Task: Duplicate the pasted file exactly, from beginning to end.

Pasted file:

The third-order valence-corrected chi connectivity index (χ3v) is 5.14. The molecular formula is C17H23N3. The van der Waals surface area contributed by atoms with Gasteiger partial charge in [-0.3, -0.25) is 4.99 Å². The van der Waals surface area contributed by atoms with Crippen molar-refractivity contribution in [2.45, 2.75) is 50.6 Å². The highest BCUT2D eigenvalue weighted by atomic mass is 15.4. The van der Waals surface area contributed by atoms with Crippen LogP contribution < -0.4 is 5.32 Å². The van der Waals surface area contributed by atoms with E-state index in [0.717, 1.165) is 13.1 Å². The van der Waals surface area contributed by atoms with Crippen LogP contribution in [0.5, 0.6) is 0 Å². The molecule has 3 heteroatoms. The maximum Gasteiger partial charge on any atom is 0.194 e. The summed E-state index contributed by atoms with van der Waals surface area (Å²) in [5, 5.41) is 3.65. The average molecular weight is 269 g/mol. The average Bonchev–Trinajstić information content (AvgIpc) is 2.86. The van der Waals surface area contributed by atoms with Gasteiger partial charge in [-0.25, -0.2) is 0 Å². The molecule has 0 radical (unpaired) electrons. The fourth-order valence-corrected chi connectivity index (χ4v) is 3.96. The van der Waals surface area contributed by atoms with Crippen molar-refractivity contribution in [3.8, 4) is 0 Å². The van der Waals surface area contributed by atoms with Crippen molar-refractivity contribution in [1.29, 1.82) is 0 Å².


The third-order valence-corrected chi connectivity index (χ3v) is 5.14. The molecular formula is C17H23N3. The van der Waals surface area contributed by atoms with Gasteiger partial charge in [-0.3, -0.25) is 4.99 Å². The van der Waals surface area contributed by atoms with Crippen molar-refractivity contribution in [2.45, 2.75) is 50.6 Å². The highest BCUT2D eigenvalue weighted by atomic mass is 15.4. The van der Waals surface area contributed by atoms with Crippen LogP contribution < -0.4 is 5.32 Å². The van der Waals surface area contributed by atoms with E-state index in [0.717, 1.165) is 13.1 Å². The van der Waals surface area contributed by atoms with Crippen LogP contribution in [0.5, 0.6) is 0 Å². The molecule has 3 heteroatoms. The maximum Gasteiger partial charge on any atom is 0.194 e. The summed E-state index contributed by atoms with van der Waals surface area (Å²) in [5, 5.41) is 3.65. The average molecular weight is 269 g/mol. The average Bonchev–Trinajstić information content (AvgIpc) is 2.86. The van der Waals surface area contributed by atoms with Gasteiger partial charge in [-0.25, -0.2) is 0 Å². The molecule has 0 radical (unpaired) electrons. The fourth-order valence-corrected chi connectivity index (χ4v) is 3.96. The van der Waals surface area contributed by atoms with Crippen molar-refractivity contribution in [3.8, 4) is 0 Å². The van der Waals surface area contributed by atoms with Crippen molar-refractivity contribution in [1.29, 1.82) is 0 Å².